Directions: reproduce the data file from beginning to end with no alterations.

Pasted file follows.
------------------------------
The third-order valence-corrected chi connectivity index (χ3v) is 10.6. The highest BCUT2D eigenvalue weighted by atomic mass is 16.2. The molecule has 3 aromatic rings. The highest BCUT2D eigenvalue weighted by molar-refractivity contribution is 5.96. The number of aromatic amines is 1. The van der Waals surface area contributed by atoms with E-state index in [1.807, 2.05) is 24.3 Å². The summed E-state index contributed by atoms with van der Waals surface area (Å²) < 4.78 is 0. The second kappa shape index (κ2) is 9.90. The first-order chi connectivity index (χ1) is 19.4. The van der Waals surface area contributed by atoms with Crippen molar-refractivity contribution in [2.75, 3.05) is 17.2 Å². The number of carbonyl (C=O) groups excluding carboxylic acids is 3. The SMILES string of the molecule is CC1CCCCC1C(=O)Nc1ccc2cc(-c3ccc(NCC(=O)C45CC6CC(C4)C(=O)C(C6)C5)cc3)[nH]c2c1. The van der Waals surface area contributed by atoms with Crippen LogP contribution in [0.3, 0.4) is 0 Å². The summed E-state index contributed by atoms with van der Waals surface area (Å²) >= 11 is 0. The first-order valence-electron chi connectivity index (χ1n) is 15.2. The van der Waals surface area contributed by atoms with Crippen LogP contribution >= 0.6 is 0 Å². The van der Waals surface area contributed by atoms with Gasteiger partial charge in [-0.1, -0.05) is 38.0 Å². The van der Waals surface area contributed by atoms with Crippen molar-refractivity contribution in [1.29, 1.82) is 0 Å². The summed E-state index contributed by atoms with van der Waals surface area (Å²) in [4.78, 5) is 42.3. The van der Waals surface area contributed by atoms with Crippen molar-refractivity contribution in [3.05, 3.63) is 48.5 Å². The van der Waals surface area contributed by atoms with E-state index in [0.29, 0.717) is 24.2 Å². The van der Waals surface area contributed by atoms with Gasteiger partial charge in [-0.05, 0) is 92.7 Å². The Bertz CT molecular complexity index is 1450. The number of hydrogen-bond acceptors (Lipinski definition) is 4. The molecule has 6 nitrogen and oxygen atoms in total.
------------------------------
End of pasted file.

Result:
The third-order valence-corrected chi connectivity index (χ3v) is 10.6. The highest BCUT2D eigenvalue weighted by atomic mass is 16.2. The molecule has 3 aromatic rings. The highest BCUT2D eigenvalue weighted by molar-refractivity contribution is 5.96. The number of aromatic amines is 1. The van der Waals surface area contributed by atoms with E-state index in [1.807, 2.05) is 24.3 Å². The summed E-state index contributed by atoms with van der Waals surface area (Å²) < 4.78 is 0. The second kappa shape index (κ2) is 9.90. The first-order chi connectivity index (χ1) is 19.4. The van der Waals surface area contributed by atoms with Crippen molar-refractivity contribution in [2.75, 3.05) is 17.2 Å². The number of carbonyl (C=O) groups excluding carboxylic acids is 3. The SMILES string of the molecule is CC1CCCCC1C(=O)Nc1ccc2cc(-c3ccc(NCC(=O)C45CC6CC(C4)C(=O)C(C6)C5)cc3)[nH]c2c1. The van der Waals surface area contributed by atoms with Crippen LogP contribution in [0.3, 0.4) is 0 Å². The summed E-state index contributed by atoms with van der Waals surface area (Å²) >= 11 is 0. The first-order valence-electron chi connectivity index (χ1n) is 15.2. The van der Waals surface area contributed by atoms with Crippen LogP contribution >= 0.6 is 0 Å². The van der Waals surface area contributed by atoms with Gasteiger partial charge in [-0.1, -0.05) is 38.0 Å². The van der Waals surface area contributed by atoms with Crippen molar-refractivity contribution in [1.29, 1.82) is 0 Å². The summed E-state index contributed by atoms with van der Waals surface area (Å²) in [4.78, 5) is 42.3. The van der Waals surface area contributed by atoms with Crippen molar-refractivity contribution in [3.05, 3.63) is 48.5 Å². The van der Waals surface area contributed by atoms with E-state index in [0.29, 0.717) is 24.2 Å². The van der Waals surface area contributed by atoms with Gasteiger partial charge in [-0.05, 0) is 92.7 Å². The Bertz CT molecular complexity index is 1450. The number of hydrogen-bond acceptors (Lipinski definition) is 4. The molecule has 6 nitrogen and oxygen atoms in total.